The Allies Ramp Up Diplomacy
|Sailors aboard the Soviet destroyer Zheleznyakov of the Black Sea Fleet watch the fighting in Novorossiysk, September 16, 1943 (source)|
(For more, see the complete 1943 Moscow reports.)
May 16, 1943
The Russian front continues to simmer today like a gigantic pot of military stew. It spills over here and there, and you have some fighting such as in the Kuban last night or along the Donets River line.
(The Kuban fighting has slackened considerably in the past few days. Northeast of Novorossiysk the Germans have been trying to take the initiative but without much success. On the lower Kuban River delta the Red Army is still moving.)
(Last night the Soviet air force again hit two important railroad junctions in the German rear southwest of Moscow. The cities of Gomel and Orel caught it last night, and Russian airmen report heavy damage to the railroad tracks, rolling stock, and military equipment rolling from Germany to the east.)
Yes, the Russian front continues to simmer. But the temperature is rising, and there is every indication that it will boil over at any moment.
In these times, soldiers make more news than diplomats. However, despite what armies do, it is the diplomats in Russia who now have the job of seeing that our military alliance with the Soviet Union extends beyond an understanding between armies to an understanding between peoples.
I thought you would be interested in knowing just what kind of men are handling this vitally important task for America and Britain.
America's ambassador, Admiral Standley, who made some headlines of his own a few weeks ago, is still more of a sailor than a diplomat. And this fact alone has made him a success in this country. When he entertains Russian officials at the palatial ambassadorial residence here in Moscow, he starts off by telling them "Mighty glad to have you aboard." The Ambassador thinks in terms of Navy commands, and he runs his office over here like he once ran battleships. It's not a bad way to operate in this country.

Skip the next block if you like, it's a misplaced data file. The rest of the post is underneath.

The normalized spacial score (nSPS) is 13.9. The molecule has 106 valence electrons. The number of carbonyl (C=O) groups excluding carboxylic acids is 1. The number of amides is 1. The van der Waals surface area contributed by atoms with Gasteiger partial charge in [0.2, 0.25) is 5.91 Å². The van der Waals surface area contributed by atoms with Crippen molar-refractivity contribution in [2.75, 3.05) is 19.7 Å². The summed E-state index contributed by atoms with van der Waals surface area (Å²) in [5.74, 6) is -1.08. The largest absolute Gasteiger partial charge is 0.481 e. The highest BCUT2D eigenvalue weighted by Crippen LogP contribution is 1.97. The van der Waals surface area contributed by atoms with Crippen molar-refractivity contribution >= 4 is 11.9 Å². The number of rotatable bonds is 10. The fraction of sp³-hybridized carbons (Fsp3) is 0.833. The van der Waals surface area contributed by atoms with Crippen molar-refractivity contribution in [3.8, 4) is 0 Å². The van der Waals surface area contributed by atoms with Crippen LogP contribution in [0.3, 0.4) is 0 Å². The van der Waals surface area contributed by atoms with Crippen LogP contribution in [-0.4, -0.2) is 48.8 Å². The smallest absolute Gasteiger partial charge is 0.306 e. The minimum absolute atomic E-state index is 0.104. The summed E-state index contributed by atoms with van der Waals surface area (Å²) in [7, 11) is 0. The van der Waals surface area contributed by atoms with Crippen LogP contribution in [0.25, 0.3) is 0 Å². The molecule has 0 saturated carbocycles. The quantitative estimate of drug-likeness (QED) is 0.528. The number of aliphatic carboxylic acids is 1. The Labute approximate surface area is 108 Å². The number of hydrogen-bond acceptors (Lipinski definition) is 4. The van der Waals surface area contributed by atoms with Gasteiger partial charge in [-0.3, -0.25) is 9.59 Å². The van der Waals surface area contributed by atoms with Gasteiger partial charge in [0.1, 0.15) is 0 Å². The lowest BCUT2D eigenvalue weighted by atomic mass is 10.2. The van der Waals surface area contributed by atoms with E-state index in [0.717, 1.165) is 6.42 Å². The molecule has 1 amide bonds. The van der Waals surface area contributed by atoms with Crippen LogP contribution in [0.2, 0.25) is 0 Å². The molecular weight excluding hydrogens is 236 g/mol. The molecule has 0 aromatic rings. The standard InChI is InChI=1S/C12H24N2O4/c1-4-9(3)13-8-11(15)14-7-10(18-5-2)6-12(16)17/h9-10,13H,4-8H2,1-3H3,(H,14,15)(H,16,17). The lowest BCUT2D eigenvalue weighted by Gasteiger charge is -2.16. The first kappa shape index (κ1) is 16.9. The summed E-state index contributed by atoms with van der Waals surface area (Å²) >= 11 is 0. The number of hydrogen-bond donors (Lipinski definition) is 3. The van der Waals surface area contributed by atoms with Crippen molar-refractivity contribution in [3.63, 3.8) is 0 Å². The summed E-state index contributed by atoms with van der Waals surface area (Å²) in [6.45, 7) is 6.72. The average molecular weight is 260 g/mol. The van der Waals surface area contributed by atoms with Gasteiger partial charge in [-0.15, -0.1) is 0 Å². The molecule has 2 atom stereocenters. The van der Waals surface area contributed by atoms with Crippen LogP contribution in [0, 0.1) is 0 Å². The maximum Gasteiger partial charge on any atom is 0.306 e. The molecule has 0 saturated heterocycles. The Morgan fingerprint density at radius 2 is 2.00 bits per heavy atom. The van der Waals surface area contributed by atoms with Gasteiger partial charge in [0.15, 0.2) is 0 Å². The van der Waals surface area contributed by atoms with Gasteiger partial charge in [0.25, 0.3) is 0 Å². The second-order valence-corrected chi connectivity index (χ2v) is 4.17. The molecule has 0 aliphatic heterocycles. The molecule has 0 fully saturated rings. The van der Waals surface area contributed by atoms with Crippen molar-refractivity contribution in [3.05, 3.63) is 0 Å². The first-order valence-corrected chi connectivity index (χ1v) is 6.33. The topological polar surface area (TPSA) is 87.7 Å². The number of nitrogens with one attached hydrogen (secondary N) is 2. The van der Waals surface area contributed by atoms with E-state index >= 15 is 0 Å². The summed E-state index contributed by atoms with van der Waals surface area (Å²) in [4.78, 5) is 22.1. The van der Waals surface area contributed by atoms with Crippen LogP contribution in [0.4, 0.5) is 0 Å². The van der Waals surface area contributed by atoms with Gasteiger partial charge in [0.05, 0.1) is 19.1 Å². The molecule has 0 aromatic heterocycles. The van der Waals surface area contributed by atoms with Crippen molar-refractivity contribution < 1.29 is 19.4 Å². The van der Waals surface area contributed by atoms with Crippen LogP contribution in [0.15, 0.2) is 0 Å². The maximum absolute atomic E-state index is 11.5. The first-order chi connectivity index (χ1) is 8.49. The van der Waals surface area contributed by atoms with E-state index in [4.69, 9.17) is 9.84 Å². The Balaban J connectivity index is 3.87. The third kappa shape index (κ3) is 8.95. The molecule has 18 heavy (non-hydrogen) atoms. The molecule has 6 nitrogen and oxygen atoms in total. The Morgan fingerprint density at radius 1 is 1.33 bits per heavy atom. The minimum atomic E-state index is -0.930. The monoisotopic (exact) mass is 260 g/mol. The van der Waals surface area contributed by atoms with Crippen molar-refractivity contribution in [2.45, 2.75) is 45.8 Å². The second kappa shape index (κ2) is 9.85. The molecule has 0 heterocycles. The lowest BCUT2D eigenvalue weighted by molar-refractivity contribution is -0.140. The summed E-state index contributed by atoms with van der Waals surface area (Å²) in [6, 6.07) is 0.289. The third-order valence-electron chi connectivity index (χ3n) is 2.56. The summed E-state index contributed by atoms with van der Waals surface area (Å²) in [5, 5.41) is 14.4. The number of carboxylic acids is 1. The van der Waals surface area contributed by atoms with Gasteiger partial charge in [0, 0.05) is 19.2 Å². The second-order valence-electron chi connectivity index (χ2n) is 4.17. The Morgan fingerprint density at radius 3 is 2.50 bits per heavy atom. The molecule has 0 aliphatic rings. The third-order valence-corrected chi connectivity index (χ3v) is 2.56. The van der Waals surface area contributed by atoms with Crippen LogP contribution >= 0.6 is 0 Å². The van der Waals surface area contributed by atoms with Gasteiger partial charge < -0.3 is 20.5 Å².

The British ambassador, Sir Archibald Clark Kerr, is just the opposite. He's the Anthony Eden-type of diplomat and recognized as one of the most capable men in the British foreign service. He's an expert on protocol and knows his diplomatic routine backward and forward. He's probably one of the best-dressed men in the world. He has given the Russians what they expect to find in the best type of diplomat, and his success with Soviet officials is due to this fact.
As the war approaches a climax and as victory becomes more and more of a reality, these two men are going to have more and more to do here in Moscow. There already are indications that the diplomatic front here in Russia is becoming more active.
The latest development to watch is the arrival from America of former ambassador Joseph Davies. The Russian press has not yet printed the fact that Mr. Davies is en route to Russia as a special envoy of President Roosevelt. (Mr. Davies' trip to this country right now is the big diplomatic mystery in Moscow.) Some indication as to the purpose of his trip should be given when he is expected to arrive.